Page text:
Archive for SOB

Hospice and the Next Breath

One of our hospice patients was SOB. No, I didn’t say that patient was a son-of-a . . .!

Like scuba (Self-Contained Underwater Breathing Apparatus), Nabisco (National Biscuit Company) or a laser (Light Amplification by Stimulated Emission of Radiation), the hospice/medical use of SOB is an acronym.

Which is to say the patient was short of breath. When a patient’s medical history is recorded, acronyms play a key role in sharing and keeping information brief. Until I started working at hospice, I hadn’t seen MOM used for milk of magnesia . . . but there it was, betwixt lasix (a medication dealing with water retention in the body) and MSIR (morphine sulfate instant release).

Under any circumstances, being short of breath is scary.

Once, in a middle school football game, I had breath knocked out of me. Yes, I remember that far back, and that experience! For several precious seconds, I struggled to breathe. As kids, we may feel indestructible—but in that long, literally breathless moment, a hint of mortality created fear. In my late twenties, in prime physical health, I hiked to the top of Mt. Whitney. At 14,505 feet it’s the highest peak in California’s Sierra Nevada (and outside of Alaska, taller than any other mountain in the United States). Nearing 13,000 feet, I wondered why my breath felt labored and my stride had slowed. It was like trudging through molasses. Less oxygen! Read More →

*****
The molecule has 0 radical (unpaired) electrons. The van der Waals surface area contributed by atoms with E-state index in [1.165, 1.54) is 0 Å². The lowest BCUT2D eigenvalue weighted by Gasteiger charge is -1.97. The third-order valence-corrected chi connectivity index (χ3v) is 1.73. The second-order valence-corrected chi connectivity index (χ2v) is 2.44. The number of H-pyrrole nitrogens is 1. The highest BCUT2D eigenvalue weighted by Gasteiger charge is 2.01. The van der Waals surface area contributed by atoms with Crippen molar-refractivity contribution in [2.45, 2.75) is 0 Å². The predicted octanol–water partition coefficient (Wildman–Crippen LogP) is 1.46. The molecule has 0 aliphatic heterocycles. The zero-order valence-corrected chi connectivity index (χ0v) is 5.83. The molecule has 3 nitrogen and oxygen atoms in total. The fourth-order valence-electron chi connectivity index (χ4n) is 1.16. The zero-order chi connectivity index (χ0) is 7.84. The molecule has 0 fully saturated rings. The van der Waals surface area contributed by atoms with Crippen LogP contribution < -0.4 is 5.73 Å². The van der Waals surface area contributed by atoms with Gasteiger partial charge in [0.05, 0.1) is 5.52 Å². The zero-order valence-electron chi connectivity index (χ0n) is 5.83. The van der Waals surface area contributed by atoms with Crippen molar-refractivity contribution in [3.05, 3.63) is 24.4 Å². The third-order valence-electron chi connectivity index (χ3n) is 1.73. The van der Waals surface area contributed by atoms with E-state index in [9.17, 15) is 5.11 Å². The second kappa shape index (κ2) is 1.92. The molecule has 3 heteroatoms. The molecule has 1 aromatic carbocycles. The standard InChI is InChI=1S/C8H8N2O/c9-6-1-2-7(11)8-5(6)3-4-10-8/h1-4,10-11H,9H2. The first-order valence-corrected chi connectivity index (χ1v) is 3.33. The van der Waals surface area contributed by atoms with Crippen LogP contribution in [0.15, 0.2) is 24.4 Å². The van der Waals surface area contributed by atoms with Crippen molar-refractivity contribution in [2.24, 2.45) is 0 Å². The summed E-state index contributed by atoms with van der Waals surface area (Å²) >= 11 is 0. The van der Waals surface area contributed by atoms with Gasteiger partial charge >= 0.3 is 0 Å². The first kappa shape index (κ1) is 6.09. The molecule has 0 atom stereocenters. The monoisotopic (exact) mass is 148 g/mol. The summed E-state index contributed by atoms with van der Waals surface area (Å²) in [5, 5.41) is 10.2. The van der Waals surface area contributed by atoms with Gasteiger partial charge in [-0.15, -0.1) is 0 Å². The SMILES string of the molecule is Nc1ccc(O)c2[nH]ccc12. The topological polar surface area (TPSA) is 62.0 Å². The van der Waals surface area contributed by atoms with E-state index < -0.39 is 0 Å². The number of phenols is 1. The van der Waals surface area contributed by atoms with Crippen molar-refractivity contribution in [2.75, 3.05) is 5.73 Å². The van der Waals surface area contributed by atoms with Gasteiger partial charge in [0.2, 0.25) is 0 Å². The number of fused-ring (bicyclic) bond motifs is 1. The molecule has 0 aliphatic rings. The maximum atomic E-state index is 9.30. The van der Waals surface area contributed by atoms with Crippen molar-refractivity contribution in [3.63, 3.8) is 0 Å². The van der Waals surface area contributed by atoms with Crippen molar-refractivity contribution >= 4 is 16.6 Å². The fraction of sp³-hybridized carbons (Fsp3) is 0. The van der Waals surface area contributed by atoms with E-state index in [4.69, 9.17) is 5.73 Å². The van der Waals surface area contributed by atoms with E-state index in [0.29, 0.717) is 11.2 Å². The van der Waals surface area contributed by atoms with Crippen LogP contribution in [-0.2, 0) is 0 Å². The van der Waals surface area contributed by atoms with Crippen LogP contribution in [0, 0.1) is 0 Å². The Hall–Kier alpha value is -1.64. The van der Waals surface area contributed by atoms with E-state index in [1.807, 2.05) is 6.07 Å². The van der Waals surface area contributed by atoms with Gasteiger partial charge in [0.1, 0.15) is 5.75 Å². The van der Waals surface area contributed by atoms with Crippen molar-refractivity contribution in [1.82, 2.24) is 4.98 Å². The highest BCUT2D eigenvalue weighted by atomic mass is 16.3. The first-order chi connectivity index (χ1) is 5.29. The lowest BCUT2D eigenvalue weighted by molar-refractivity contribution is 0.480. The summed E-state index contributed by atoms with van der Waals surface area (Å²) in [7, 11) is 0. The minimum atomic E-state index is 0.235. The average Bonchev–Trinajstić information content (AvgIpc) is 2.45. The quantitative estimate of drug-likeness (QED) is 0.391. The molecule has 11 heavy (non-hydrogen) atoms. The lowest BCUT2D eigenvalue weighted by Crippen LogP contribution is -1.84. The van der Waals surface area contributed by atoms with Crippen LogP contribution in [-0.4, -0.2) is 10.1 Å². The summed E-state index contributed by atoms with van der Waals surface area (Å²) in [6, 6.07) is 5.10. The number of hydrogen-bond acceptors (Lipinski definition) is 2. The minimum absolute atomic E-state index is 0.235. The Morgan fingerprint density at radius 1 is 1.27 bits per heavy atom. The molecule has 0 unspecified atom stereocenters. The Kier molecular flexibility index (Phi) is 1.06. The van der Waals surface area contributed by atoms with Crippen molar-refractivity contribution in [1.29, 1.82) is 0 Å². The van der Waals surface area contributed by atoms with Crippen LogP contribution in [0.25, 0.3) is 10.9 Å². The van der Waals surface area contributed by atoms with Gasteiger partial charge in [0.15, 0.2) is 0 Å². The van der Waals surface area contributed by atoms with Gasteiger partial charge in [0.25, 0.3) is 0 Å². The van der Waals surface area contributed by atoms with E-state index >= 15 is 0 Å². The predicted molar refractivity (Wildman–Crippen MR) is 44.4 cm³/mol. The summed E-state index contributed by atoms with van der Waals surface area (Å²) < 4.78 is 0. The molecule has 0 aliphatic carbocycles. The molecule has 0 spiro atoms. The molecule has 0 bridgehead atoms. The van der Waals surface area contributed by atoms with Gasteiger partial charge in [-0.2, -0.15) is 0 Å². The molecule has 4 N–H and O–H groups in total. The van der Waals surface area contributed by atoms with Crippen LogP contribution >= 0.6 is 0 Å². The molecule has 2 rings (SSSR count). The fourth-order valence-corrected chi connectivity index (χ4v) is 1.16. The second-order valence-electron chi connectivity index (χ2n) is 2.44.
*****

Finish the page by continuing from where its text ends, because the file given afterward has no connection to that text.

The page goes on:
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SOB, Once Again

Take a big breath!

Take a big breath!

Many hospice patients have MOM for one of their prescribed medications. And who wouldn’t want a mother’s love when entering into hospice care? Mom knows best, right? But wait! MOM is one of our hospice’s many acronyms, an abbreviation for the familiar Milk of Magnesia.

Then there’s SOB, which I’ve mentioned in past essays. But whenever SOB is one of the medical concerns for a patient, I’m one part amused and one part saddened. The acronym is for Short Of Breath and not the curse, “You son of a _ _ _ _ _!”

Being SOB represents many patients greatest fear. A number of illnesses compromise the lungs and regular breathing becomes a struggle. No one wants to gasp for air. No one wants to pause for long seconds between each word as they slowly, slowly, slowly try to communicate. No one wants to go to sleep at night, dreading a lack of air will force him or her awake or, fatally worse, that they will never wake. Another acronym linked to SOB is COPD. Chronic Obstructive Pulmonary Disease, according to the Mayo Clinic website, “refers to a group of lung diseases that block airflow and make breathing difficult.” That’s a simple and a terrifying definition. On too many occasions, COPD is the primary diagnosis for a patient entering hospice and having “six months or less to live.” Bluntly, cigarette smokers are high on the bad scale for a future with COPD and SOB. Read More →

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